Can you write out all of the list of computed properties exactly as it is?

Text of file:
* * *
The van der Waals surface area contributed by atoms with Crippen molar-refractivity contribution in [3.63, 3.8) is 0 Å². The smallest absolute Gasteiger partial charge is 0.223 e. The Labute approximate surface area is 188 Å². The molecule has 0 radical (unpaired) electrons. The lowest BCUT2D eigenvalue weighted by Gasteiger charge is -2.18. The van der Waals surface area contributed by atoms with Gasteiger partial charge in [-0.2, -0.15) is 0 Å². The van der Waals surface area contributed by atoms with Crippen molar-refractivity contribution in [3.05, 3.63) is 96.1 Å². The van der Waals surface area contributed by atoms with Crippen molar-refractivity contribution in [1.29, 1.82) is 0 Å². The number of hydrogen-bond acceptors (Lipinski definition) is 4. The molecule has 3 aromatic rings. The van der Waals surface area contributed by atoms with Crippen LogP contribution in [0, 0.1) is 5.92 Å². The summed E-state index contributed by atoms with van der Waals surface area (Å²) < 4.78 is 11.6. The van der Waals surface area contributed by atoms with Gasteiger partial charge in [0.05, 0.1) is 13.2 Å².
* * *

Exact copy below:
The van der Waals surface area contributed by atoms with Crippen molar-refractivity contribution in [3.63, 3.8) is 0 Å². The smallest absolute Gasteiger partial charge is 0.223 e. The Labute approximate surface area is 188 Å². The molecule has 0 radical (unpaired) electrons. The lowest BCUT2D eigenvalue weighted by Gasteiger charge is -2.18. The van der Waals surface area contributed by atoms with Gasteiger partial charge in [-0.2, -0.15) is 0 Å². The van der Waals surface area contributed by atoms with Crippen molar-refractivity contribution in [3.05, 3.63) is 96.1 Å². The van der Waals surface area contributed by atoms with Crippen molar-refractivity contribution in [1.29, 1.82) is 0 Å². The number of hydrogen-bond acceptors (Lipinski definition) is 4. The molecule has 3 aromatic rings. The van der Waals surface area contributed by atoms with Crippen LogP contribution in [0, 0.1) is 5.92 Å². The summed E-state index contributed by atoms with van der Waals surface area (Å²) < 4.78 is 11.6. The van der Waals surface area contributed by atoms with Gasteiger partial charge in [0.05, 0.1) is 13.2 Å².